A. The Creation of a National Judiciary
1. The federal court system was established by Article III of the
2. There are two separate court systems in the United States.
a. The United States has a national system of courts.
b. The majority of the cases heard in the United States each year
are heard in the state courts.
3. Over the years Congress has created two types of federal
a. Article III, or Constitutional courts include the United
States Supreme Court, the courts of appeals, the district courts, and the Court of
b. Article I, or special, or legislative, courts are created by
Congress and hear only a limited range of specialized cases.
B. Jurisdiction in the Federal Courts
1. Federal courts can hear cases that deal with the
interpretation and application of a provision of the Constitution or of any federal
statute or treaty. Jurisdiction is the power of a
court to try and decide a case.
2. They can also hear cases that arise on the high seas or in
navigable waters of the United States.
3. Federal courts may hear only cases that involve certain
4. All cases that do not fall under the jurisdiction of the
federal courts are within the jurisdiction of the State courts.
5. Some federal courts have exclusive
jurisdiction, i.e., those cases that can ONLY be heard in the federal courts.
6. By far, the most common kind of jurisdiction (judicial
authority) is concurrent jurisdiction, i.e.,
they share the power to hear cases. Cases can be heard in either the federal or state
courts. **** In civil cases, a plaintiff is one who
initiates a lawsuit, a defendant is the party against whom a
lawsuit is brought. In criminal cases, the government is the equivalent of a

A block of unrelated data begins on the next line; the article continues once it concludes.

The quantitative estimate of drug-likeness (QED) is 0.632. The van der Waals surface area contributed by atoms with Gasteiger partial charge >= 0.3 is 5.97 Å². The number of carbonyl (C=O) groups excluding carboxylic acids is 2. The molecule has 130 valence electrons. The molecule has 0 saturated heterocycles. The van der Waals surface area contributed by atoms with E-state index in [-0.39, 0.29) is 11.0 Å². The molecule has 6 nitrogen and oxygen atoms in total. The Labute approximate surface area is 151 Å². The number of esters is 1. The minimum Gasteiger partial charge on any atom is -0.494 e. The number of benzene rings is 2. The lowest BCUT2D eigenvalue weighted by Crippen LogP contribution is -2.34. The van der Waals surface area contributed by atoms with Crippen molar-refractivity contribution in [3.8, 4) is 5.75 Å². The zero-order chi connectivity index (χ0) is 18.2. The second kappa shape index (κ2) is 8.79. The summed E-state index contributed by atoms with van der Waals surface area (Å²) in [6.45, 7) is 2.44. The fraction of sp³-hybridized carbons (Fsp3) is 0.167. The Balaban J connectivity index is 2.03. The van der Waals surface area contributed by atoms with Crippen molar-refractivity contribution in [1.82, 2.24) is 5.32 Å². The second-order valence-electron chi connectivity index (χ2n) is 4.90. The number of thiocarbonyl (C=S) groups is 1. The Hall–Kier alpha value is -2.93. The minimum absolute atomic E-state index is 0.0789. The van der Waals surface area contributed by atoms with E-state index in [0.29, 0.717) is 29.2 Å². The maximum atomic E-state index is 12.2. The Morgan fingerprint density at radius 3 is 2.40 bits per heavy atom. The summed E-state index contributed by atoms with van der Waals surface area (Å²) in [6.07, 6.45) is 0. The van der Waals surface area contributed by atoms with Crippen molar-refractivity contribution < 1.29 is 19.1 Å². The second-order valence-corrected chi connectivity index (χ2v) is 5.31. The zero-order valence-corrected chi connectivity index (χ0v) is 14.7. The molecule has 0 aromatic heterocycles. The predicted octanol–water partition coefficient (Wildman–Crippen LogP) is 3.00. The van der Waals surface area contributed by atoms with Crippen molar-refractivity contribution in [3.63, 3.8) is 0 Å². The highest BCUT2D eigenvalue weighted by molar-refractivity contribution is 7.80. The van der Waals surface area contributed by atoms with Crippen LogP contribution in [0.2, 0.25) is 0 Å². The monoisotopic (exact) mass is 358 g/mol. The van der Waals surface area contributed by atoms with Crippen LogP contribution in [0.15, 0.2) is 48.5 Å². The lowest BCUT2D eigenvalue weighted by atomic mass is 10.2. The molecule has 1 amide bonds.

plaintiff in that the government is the party who initiates the criminal action.
a.Cases involving concurrent jurisdiction fall into the following
a. Common law - Also known as "judge made law" which is
based on the legal concept of stare decisis, or judicial precedent. This law
originated in England.
b. Cases of equity - Those cases which cannot be resolved under
common law precedent. Judges may be asked to issue injunctions or award damages against an
c. Statutory law:
1) Civil law - cases that deal with contract issues and tort
cases and define the legal rights of individuals.
2) Criminal law - cases that derive from criminal statutes passed
by the federal and state governments.
3) Public law - cases that include constitutional law, involving
constitutional issues, and administrative law, involving disputes over the jurisdiction of
public or administrative agencices.
7. The district court in which a case is first heard is said to
have original jurisdiction. Original
jurisdiction is the power to hear a case first, before any other court.
8. The appellate court to which a case is appealed from a lower
court is said to have appellate jurisdiction. Appellate
jurisdiction is the authority of a court to review decision of inferior (lower) courts
on questions of law.
9. The concept of an independent judiciary presupposes that the
courts are to be free from outside influence.
C. Appointment of Judges
1. Federal judges are nominated by the President and confirmed by
the Senate. **** Federal Judges CANNOT be removed from office at the President's
discretion. Only method of removal is through the constitutional avenue of impeachment.
2. **** Presidents almost always nominate persons from their
own political party who share their ideology, with deference to the senators from the